Research & Summary
Several large, well-controlled, double-blind intervention trials have shown that intermittent high-dose vitamin A supplementation in malnourished children can significantly reduce mortality and the incidence of blindness, diarrhea, measles and some other infections. In one of these trials, there was a significant 27% relative reduction in mortality from all causes in children who received vitamin A supplementation. In another study, this one involving 11,200 children in Indonesia, there was a 30% lower mortality in supplemented children. Six of eight such intervention studies have shown significant reductions in mortality.
Other studies have shown significant reduction in morbidity in similar populations supplemented with vitamin A. Significant reductions in xerophthalmia, blindness, measles, diarrhea and some parasitic infections have been reported. Less dramatic effects have been seen in respiratory infections. The World Health Organization estimates that there are 250 million preschool-age children worldwide whose health may be compromised by vitamin A deficiency. For some years, WHO and some other health organizations have recommended administering large doses of vitamin A to at-risk children at the time they are vaccinated for measles. This practice caused concern when one study suggested that the vitamin A dose was interfering with seroconversion to live measles vaccine in infants with maternal antibodies. A more recent study, however, has refuted this finding to the satisfaction of many. The researchers concluded that ""there is no indication that simultaneous administration of measles vaccine and vitamin A supplements has a negative effect on measles immunity.''
Vitamin A's effects on immunity generally appear to be broad. It was demonstrated some years ago that high-dose vitamin A can significantly protect against some of the immune-depressing effects of radiation and cancer chemotherapy. Animal and in vitro work, as well as some human work, has shown that vitamin A can protect immune function by helping to maintain the integrity of epithelial barriers to infection and by activating phagocytes and cytotoxic T-cells, among other activities.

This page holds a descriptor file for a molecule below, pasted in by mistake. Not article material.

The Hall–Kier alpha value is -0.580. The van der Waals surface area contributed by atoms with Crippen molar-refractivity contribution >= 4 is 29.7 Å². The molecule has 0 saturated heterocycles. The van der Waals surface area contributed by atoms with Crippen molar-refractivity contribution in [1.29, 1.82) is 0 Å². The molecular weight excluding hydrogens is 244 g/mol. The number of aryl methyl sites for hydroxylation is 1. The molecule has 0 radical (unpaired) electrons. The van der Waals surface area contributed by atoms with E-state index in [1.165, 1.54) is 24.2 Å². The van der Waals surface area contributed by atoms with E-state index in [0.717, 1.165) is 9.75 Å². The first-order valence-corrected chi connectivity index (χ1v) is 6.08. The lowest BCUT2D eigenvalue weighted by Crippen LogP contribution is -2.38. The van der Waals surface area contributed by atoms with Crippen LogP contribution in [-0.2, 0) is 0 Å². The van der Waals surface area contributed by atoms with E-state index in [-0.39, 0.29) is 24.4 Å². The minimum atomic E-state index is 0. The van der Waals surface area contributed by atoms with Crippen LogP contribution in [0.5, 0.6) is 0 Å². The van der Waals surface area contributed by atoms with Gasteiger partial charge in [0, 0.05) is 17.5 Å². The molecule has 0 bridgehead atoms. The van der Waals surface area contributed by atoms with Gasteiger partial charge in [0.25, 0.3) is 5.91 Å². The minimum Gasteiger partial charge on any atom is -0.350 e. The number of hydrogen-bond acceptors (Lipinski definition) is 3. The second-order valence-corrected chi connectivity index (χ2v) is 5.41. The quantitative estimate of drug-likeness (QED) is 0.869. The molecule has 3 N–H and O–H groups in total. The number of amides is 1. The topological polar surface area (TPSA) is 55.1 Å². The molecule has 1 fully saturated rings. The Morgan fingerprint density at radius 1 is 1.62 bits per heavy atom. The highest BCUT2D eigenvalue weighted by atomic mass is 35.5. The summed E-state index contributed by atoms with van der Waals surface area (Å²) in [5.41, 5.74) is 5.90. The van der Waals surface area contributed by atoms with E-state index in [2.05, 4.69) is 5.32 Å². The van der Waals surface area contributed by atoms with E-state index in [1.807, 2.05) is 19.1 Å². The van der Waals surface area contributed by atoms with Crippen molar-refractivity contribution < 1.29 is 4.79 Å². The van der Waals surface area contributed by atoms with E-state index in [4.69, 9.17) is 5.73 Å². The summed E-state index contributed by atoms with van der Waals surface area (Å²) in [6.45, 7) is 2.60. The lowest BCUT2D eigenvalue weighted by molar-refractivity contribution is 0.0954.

There is some evidence that vitamin A can stimulate and otherwise favorably affect the immune system even in the absence of frank or marginal vitamin A deficiency. Such effects have been demonstrated in a number of animal models.
An in vitro experiment showed that a form of vitamin A found in breast milk inhibits herpes simplex virus-1. And vitamin A, administered to surgical patients in large daily doses (90 to 135 milligrams) for seven days, significantly increased lymphocyte proliferation. Research on the immune-modulating effects of vitamin A continues. Many in vitro and some animal studies have shown that vitamin A can inhibit malignant activity in various types of cells adversely affected by radiation, chemicals and viruses. The vitamin variously delayed or prevented malignancy in animals exposed to several different carcinogens. Drug derivatives of vitamin A have demonstrated efficacy against some cancers and pre-cancerous lesions, including oral leucoplakia, myelodisplastic syndrome, cutaneous T-cell lymphoma and cervical cancer. Retinoids have been shown to help regulate the expression of some proto-oncogenes and protein growth factors. And retinoic acid has demonstrated an ability to inhibit proliferation of some tumor cells and to promote differentiation of some other cancer cells in vitro.
On the other hand, vitamin A, in combination with beta-carotene, showed no anti-cancer efficacy in an aborted intervention study of smokers, former smokers and workers exposed to asbestos. There was a statistically non-significant increase in incidence of lung cancer and mortality in the treated group. (See Beta-Carotene.)
Vitamin A and its drug derivatives have been used with significant success in the treatment of several skin disorders, including cystic acne, acne vulgaris, psoriasis and photoaged skin. High-dose vitamin A and theses drugs require careful medical supervision and must not be used during pregnancy, owing to risk of birth defects.
One study has shown that high-dose vitamin A (50,000 IU per day) significantly reversed night blindness in some with Sorsby's fundus dystrophy, a rare autosomal retinal degeneration disorder that is clinically similar to age-related macular degeneration. Lower doses (5,000 IU daily) had no effect, but it was suggested that lower doses begun early in disease progression might be helpful. Testing with intermediate doses was also proposed.